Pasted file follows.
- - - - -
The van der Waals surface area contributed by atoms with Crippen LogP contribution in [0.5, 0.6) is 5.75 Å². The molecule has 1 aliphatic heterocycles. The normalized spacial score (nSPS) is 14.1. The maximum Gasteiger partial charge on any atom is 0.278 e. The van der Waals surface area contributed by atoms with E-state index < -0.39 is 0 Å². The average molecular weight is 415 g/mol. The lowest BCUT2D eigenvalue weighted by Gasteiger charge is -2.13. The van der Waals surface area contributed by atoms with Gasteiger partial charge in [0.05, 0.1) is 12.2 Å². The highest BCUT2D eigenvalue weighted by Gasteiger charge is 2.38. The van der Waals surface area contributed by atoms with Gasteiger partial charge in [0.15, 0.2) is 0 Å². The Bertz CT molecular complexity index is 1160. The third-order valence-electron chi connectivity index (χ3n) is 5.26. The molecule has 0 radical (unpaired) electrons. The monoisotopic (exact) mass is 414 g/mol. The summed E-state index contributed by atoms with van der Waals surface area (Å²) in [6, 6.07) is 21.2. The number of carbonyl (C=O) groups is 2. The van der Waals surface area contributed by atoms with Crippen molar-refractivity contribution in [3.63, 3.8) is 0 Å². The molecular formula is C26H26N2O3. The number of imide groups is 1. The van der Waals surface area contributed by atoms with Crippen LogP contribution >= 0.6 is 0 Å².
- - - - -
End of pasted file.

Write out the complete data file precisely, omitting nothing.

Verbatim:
The van der Waals surface area contributed by atoms with Crippen LogP contribution in [0.5, 0.6) is 5.75 Å². The molecule has 1 aliphatic heterocycles. The normalized spacial score (nSPS) is 14.1. The maximum Gasteiger partial charge on any atom is 0.278 e. The van der Waals surface area contributed by atoms with E-state index < -0.39 is 0 Å². The average molecular weight is 415 g/mol. The lowest BCUT2D eigenvalue weighted by Gasteiger charge is -2.13. The van der Waals surface area contributed by atoms with Gasteiger partial charge in [0.05, 0.1) is 12.2 Å². The highest BCUT2D eigenvalue weighted by Gasteiger charge is 2.38. The van der Waals surface area contributed by atoms with Gasteiger partial charge in [0.15, 0.2) is 0 Å². The Bertz CT molecular complexity index is 1160. The third-order valence-electron chi connectivity index (χ3n) is 5.26. The molecule has 0 radical (unpaired) electrons. The monoisotopic (exact) mass is 414 g/mol. The summed E-state index contributed by atoms with van der Waals surface area (Å²) in [6, 6.07) is 21.2. The number of carbonyl (C=O) groups is 2. The van der Waals surface area contributed by atoms with Crippen molar-refractivity contribution in [3.63, 3.8) is 0 Å². The molecular formula is C26H26N2O3. The number of imide groups is 1. The van der Waals surface area contributed by atoms with Crippen LogP contribution >= 0.6 is 0 Å².